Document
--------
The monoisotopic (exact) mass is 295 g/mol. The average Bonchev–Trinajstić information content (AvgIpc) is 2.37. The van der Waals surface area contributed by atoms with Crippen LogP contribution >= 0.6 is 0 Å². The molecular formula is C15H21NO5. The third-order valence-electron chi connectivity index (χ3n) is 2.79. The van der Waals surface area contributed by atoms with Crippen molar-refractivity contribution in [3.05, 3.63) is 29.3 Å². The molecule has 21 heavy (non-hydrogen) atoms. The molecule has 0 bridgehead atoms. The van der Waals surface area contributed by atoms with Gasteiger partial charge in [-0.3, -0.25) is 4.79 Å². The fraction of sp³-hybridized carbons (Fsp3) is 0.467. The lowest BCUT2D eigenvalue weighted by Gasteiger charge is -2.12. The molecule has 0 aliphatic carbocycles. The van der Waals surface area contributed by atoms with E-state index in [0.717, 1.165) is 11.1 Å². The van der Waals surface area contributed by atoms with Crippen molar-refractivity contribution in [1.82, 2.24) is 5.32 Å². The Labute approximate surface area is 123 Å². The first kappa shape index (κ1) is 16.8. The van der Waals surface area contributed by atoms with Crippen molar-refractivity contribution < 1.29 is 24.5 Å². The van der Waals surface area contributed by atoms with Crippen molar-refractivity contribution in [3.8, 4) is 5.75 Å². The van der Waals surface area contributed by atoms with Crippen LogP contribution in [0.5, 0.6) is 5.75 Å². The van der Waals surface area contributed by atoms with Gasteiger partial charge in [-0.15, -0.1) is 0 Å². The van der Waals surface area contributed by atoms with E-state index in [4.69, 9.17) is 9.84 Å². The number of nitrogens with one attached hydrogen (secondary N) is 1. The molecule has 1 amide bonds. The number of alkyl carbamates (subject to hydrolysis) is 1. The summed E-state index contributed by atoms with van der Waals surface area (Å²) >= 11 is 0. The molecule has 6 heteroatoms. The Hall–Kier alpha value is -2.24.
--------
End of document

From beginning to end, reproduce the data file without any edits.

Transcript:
The monoisotopic (exact) mass is 295 g/mol. The average Bonchev–Trinajstić information content (AvgIpc) is 2.37. The van der Waals surface area contributed by atoms with Crippen LogP contribution >= 0.6 is 0 Å². The molecular formula is C15H21NO5. The third-order valence-electron chi connectivity index (χ3n) is 2.79. The van der Waals surface area contributed by atoms with Crippen molar-refractivity contribution in [3.05, 3.63) is 29.3 Å². The molecule has 21 heavy (non-hydrogen) atoms. The molecule has 0 bridgehead atoms. The van der Waals surface area contributed by atoms with Gasteiger partial charge in [-0.3, -0.25) is 4.79 Å². The fraction of sp³-hybridized carbons (Fsp3) is 0.467. The lowest BCUT2D eigenvalue weighted by Gasteiger charge is -2.12. The molecule has 0 aliphatic carbocycles. The van der Waals surface area contributed by atoms with E-state index in [0.717, 1.165) is 11.1 Å². The van der Waals surface area contributed by atoms with Crippen molar-refractivity contribution in [1.82, 2.24) is 5.32 Å². The Labute approximate surface area is 123 Å². The first kappa shape index (κ1) is 16.8. The van der Waals surface area contributed by atoms with Crippen molar-refractivity contribution < 1.29 is 24.5 Å². The van der Waals surface area contributed by atoms with Crippen molar-refractivity contribution in [3.8, 4) is 5.75 Å². The van der Waals surface area contributed by atoms with Crippen LogP contribution in [0.5, 0.6) is 5.75 Å². The van der Waals surface area contributed by atoms with Gasteiger partial charge in [-0.15, -0.1) is 0 Å². The van der Waals surface area contributed by atoms with E-state index in [4.69, 9.17) is 9.84 Å². The number of nitrogens with one attached hydrogen (secondary N) is 1. The molecule has 1 amide bonds. The number of alkyl carbamates (subject to hydrolysis) is 1. The summed E-state index contributed by atoms with van der Waals surface area (Å²) >= 11 is 0. The molecule has 6 heteroatoms. The Hall–Kier alpha value is -2.24.